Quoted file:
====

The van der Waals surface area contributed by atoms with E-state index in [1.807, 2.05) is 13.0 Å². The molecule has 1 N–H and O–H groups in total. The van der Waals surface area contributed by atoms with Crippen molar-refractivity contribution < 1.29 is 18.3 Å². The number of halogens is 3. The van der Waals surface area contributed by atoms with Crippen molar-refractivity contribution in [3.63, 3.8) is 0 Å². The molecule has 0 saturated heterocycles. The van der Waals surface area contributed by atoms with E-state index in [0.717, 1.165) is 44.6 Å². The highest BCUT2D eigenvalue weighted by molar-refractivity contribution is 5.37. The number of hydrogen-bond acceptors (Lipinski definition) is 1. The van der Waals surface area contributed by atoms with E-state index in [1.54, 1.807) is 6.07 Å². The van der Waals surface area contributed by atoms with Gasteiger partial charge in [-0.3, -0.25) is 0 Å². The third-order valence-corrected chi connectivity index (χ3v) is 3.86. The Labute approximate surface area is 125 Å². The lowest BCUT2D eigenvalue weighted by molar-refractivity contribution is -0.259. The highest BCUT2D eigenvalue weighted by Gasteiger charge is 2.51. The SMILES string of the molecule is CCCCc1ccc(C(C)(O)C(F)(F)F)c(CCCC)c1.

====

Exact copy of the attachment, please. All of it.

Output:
The van der Waals surface area contributed by atoms with E-state index in [1.807, 2.05) is 13.0 Å². The molecule has 1 N–H and O–H groups in total. The van der Waals surface area contributed by atoms with Crippen molar-refractivity contribution < 1.29 is 18.3 Å². The number of halogens is 3. The van der Waals surface area contributed by atoms with Crippen molar-refractivity contribution in [3.63, 3.8) is 0 Å². The molecule has 0 saturated heterocycles. The van der Waals surface area contributed by atoms with E-state index in [0.717, 1.165) is 44.6 Å². The highest BCUT2D eigenvalue weighted by molar-refractivity contribution is 5.37. The number of hydrogen-bond acceptors (Lipinski definition) is 1. The van der Waals surface area contributed by atoms with E-state index in [1.54, 1.807) is 6.07 Å². The van der Waals surface area contributed by atoms with Gasteiger partial charge in [-0.3, -0.25) is 0 Å². The third-order valence-corrected chi connectivity index (χ3v) is 3.86. The Labute approximate surface area is 125 Å². The lowest BCUT2D eigenvalue weighted by molar-refractivity contribution is -0.259. The highest BCUT2D eigenvalue weighted by Gasteiger charge is 2.51. The SMILES string of the molecule is CCCCc1ccc(C(C)(O)C(F)(F)F)c(CCCC)c1.